UK Foreign Office warns against all but essential travel to Sri Lanka
Image by Justin Lane/EPA/The Guardian
The UK Foreign Office advised all the people in the country against travelling to Sri Lanka for reasons other than essential travel last week as the South Asian country’s economic crisis grows deeper.
The British Government stated: “Sri Lanka is experiencing a severe economic crisis which has led to shortages of basic necessities including medicines, cooking gas, fuel and food.”
This came a few days before Sri Lankan Prime Minister Gotabaya Rajapaksa was forced resign and flee, and go into hiding after angry protesters stormed his official residence.
It has been stated that the palace storming, which took place on Saturday last week, was the result of “months of mainly peaceful protests in Sri Lanka at the soaring cost of living and shortages of essentials”, according to the BBC.
For months, citizens of the country have been struggling due to the lack of food, fuel and medicines which has left the nation of 22 million people crippled. According to The Week, “The government has struggled to find enough US currency to pay for essential imports, with Rajapaksa criticised for being slow to seek a bailout from the International Monetary Fund (IMF)”.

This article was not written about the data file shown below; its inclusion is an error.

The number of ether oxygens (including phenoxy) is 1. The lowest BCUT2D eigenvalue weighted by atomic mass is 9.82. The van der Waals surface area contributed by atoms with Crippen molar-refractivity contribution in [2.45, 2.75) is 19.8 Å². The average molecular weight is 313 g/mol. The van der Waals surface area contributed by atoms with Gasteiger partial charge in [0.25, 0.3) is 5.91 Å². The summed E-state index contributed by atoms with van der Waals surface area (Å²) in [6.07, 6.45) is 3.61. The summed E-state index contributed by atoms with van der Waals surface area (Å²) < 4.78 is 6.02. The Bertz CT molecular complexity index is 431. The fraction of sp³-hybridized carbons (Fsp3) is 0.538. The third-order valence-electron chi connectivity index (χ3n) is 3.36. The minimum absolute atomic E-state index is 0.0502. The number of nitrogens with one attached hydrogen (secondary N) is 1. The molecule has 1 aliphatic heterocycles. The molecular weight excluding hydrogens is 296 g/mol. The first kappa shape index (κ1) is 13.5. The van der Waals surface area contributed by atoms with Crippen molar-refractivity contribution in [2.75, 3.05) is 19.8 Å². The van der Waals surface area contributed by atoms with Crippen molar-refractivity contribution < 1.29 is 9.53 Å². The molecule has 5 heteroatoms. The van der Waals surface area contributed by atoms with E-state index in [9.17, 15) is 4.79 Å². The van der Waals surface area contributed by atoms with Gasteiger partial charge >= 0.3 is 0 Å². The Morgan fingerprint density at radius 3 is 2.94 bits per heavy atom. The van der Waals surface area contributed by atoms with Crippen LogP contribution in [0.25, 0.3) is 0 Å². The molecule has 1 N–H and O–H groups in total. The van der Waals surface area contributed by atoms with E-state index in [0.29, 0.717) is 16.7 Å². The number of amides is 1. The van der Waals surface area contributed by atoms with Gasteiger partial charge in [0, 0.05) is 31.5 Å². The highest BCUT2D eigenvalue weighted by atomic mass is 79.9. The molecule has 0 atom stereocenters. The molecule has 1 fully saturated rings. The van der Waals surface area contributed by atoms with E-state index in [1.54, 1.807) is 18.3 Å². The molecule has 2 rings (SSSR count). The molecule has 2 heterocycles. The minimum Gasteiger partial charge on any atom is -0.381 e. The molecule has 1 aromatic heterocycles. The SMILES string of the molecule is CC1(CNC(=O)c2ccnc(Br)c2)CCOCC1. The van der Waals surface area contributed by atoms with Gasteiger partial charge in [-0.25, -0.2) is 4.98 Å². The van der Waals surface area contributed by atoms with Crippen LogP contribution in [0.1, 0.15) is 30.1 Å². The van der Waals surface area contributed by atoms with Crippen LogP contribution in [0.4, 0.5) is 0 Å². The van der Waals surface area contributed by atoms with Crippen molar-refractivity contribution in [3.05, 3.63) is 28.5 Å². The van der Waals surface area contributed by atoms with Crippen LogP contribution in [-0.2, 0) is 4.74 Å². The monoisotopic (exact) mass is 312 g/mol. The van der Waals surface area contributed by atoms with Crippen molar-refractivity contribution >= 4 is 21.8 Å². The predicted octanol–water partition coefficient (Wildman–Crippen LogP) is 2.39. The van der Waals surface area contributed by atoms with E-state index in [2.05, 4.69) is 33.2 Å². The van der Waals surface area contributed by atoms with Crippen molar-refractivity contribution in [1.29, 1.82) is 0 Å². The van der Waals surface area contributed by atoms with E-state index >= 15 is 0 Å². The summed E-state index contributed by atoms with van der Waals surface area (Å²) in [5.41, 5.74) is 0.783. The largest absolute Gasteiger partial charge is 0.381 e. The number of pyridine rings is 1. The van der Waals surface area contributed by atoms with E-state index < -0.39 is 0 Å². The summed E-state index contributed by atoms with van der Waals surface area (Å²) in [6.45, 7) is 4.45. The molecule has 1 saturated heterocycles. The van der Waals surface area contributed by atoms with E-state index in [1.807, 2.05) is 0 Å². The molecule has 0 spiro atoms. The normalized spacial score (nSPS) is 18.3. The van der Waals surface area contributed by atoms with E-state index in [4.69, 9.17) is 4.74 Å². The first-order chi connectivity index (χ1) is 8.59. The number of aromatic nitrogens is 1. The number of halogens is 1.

Back in April this year, all 26 members of the Sri Lanka cabinet resigned except for President Gotabaya and his brother Mahinda, who was the Prime Minister at the time. Mahinda ultimately resigned as both the brothers were held accountable for the dire economic situation.
However, Gotabaya clenched his seat until he was forced to leave his palace a day before protesters stormed inside. He has not, however, submitted a formal resignation letter to the speaker, which is required according to the Sri Lankan constitution.
Gotabaya was caught at the airport trying to flee to Dubai with his wife by the immigration staff on Monday night. The staff refused to let him go to the VIP area to get his passport stamped. He was eventually forced to return to hiding in a nearby military base as he could not take the general queue due to fear of being attacked by a mob of angry people and missed four flights to the United Arab Emirates.
The Rajapaksa family are known as the most powerful political dynasty in Sri Lanka with many members “accused of corruption, economic mismanagement and bankrupting the country” while working in senior posts, according to The Guardian.
On Sunday, various members of opposition parties met to discuss and potentially form a coalition which will likely last for six to eight months.
According to a report by The Week, the parliamentary speaker of Sri Lanka informed the BBC World Service’s Newshour programme that the new cross-party coalition government “would need to be formed within a week of the president officially stepping down”.
However, until the PM officially resigns by submitting a resignation letter to the speaker, it will likely “be a long, drawn-out battle”, as predicted by the BBC’s Ethirajan